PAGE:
Okay, I couldn’t help but think about this theorem a bit during the day. Here are some of my thoughts:
- Corollary #1 identifies an intelligent user. I suppose there is an inherent idea that the user is a health care professional of some sort. Friedman provides a bit more detail and describes intelligent user as “what the person knows about the particular problem at hand”. It’s interesting that he also points out that the theorem does not hold “in the two extremes”. So, if you know nothing about the “problem at hand” (which could be a new patient), this theorem does not hold. Interesting. I think I might have to disagree.
- Corollary #2 states that the technology must be able to “tell the user something he/she does not already know”. This statement is another one that intrigues me. One of the greatest advantages of technology isn’t so much that it can do things humans cannot do. Computer technology provides a means of easily performing manual and computational tasks. The result is that users now seemingly can do things we could not do in the past. Does this mean that the technology tells me something that I don’t know already? I would probably rephrase this to something like “technology must be a resource that allows a user to do things much more efficiently and effectively, and should provide access to information that was not previously readily accessible”. I highly doubt that a computer “knows” anything except that which is distilled by human experience and knowledge. And, the technology itself doesn’t tell us anything – it’s the content that users must interpet and apply.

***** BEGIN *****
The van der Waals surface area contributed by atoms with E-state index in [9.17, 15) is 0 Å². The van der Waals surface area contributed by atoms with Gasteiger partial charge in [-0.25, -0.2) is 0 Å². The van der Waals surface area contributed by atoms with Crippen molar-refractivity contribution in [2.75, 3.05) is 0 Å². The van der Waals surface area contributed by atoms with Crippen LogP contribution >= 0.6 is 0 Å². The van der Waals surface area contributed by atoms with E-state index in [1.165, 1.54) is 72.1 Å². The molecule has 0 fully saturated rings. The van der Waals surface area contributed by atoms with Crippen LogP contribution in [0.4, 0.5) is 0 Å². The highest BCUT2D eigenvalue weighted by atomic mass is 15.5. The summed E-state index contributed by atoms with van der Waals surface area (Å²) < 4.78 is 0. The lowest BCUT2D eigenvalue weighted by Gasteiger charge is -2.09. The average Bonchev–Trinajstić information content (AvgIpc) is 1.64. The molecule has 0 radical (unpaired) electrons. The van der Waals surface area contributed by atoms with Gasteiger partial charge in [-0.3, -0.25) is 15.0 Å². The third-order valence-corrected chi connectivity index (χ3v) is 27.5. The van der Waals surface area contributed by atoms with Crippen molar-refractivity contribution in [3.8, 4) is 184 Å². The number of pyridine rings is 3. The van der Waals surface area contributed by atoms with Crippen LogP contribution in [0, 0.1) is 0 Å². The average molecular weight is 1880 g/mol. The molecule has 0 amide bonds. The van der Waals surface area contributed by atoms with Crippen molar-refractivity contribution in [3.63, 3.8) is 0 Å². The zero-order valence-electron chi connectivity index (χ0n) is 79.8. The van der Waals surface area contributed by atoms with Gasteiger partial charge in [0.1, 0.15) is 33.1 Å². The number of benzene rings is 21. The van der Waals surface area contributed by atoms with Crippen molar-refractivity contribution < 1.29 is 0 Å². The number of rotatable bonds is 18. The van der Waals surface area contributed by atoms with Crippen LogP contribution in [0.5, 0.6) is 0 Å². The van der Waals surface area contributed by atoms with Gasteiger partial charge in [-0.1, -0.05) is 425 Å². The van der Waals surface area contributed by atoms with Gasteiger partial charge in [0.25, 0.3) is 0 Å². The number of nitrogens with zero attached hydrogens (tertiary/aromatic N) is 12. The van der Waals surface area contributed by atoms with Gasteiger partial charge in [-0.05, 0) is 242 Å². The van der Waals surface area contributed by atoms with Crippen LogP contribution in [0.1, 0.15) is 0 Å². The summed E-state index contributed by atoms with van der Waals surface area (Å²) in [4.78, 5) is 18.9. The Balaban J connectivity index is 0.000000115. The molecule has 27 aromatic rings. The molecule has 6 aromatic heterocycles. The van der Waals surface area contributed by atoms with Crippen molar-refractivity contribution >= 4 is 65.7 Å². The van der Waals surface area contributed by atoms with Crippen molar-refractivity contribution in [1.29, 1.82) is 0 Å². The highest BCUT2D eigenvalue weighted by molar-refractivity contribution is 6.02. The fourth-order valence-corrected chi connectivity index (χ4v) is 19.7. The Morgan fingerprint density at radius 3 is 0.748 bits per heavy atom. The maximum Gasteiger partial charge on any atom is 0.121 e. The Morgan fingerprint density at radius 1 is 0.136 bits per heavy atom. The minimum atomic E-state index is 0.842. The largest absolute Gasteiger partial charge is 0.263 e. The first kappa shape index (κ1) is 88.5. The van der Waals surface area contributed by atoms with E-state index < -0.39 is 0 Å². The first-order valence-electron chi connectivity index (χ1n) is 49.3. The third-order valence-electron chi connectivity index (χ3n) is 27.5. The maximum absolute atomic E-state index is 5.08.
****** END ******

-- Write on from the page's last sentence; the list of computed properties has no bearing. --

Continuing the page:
- Corollary #3. I’m not sure if I agree or disagree with this one. It’s the word “unpredictable”.
Given these issues, I think I would restate the corollaries a bit:
- People define the problem, needs and context for the use of the technology.
- Technology provides a more efficient means of accessing, identifying, and manipulating information than a human user could.
- People using technology (i.e., people + technology) creates a socio-technical interaction that facilitates new (to the user) knowledge creation that was not practically achievable independently.
- Result: people + technology > people alone
Again, I support the overall theorem, but wanted to tweak the corollaries a bit to be more general to encompass the facets of ehealth. I suppose at the end of the day, I conceptualize the technology as a tool to extend the capabilities of people. Is this an ehealth theorem? No clue.
Oh yeah, I have one more criticism of the original theorem. What if the information available to the user via the technology is flawed in some way? In this case, having this “flawed” information is worse than not having the information. That’s why in my revised corollaries, I wanted to describe the technology with no positive or negative attributes – it simply does what it does. Interpretation is left up to the user, be it patient or practitioner. Eysenbach has done some research examining if health information on the Internet causes harm. We need to be vigilant to test and question the information that we receive.